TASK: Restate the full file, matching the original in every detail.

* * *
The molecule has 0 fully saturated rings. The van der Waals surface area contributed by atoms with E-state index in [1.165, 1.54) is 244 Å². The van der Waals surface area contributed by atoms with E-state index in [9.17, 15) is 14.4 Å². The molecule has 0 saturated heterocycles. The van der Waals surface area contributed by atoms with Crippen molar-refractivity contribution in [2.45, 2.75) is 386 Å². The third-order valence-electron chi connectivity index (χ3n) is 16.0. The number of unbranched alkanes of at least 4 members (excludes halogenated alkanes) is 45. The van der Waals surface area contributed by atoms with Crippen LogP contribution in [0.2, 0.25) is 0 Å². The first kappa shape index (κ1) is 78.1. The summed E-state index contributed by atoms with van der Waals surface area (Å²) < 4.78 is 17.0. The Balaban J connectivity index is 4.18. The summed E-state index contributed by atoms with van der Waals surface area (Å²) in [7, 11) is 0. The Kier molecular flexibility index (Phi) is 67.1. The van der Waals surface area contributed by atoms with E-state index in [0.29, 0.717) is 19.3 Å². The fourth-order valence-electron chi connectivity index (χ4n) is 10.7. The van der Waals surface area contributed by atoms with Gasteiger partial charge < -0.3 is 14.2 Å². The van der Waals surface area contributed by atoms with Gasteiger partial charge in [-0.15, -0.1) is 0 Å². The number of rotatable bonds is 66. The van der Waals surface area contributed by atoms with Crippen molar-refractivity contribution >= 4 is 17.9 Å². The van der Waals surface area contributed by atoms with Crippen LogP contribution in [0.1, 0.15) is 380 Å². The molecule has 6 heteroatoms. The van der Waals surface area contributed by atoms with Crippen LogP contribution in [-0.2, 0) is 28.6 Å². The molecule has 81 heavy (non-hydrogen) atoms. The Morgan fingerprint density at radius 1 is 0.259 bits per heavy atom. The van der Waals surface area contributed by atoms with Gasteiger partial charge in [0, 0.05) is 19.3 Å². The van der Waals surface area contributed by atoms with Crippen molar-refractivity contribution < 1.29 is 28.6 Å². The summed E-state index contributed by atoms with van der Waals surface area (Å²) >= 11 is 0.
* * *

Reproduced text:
The molecule has 0 fully saturated rings. The van der Waals surface area contributed by atoms with E-state index in [1.165, 1.54) is 244 Å². The van der Waals surface area contributed by atoms with E-state index in [9.17, 15) is 14.4 Å². The molecule has 0 saturated heterocycles. The van der Waals surface area contributed by atoms with Crippen molar-refractivity contribution in [2.45, 2.75) is 386 Å². The third-order valence-electron chi connectivity index (χ3n) is 16.0. The number of unbranched alkanes of at least 4 members (excludes halogenated alkanes) is 45. The van der Waals surface area contributed by atoms with Crippen LogP contribution in [0.2, 0.25) is 0 Å². The first kappa shape index (κ1) is 78.1. The summed E-state index contributed by atoms with van der Waals surface area (Å²) < 4.78 is 17.0. The Balaban J connectivity index is 4.18. The summed E-state index contributed by atoms with van der Waals surface area (Å²) in [7, 11) is 0. The Kier molecular flexibility index (Phi) is 67.1. The van der Waals surface area contributed by atoms with E-state index in [0.29, 0.717) is 19.3 Å². The fourth-order valence-electron chi connectivity index (χ4n) is 10.7. The van der Waals surface area contributed by atoms with Gasteiger partial charge < -0.3 is 14.2 Å². The van der Waals surface area contributed by atoms with Gasteiger partial charge in [-0.15, -0.1) is 0 Å². The number of rotatable bonds is 66. The van der Waals surface area contributed by atoms with Crippen molar-refractivity contribution >= 4 is 17.9 Å². The van der Waals surface area contributed by atoms with Crippen LogP contribution in [0.1, 0.15) is 380 Å². The molecule has 6 heteroatoms. The van der Waals surface area contributed by atoms with Crippen LogP contribution in [-0.2, 0) is 28.6 Å². The molecule has 81 heavy (non-hydrogen) atoms. The Morgan fingerprint density at radius 1 is 0.259 bits per heavy atom. The van der Waals surface area contributed by atoms with Gasteiger partial charge in [0, 0.05) is 19.3 Å². The van der Waals surface area contributed by atoms with Crippen molar-refractivity contribution < 1.29 is 28.6 Å². The summed E-state index contributed by atoms with van der Waals surface area (Å²) >= 11 is 0.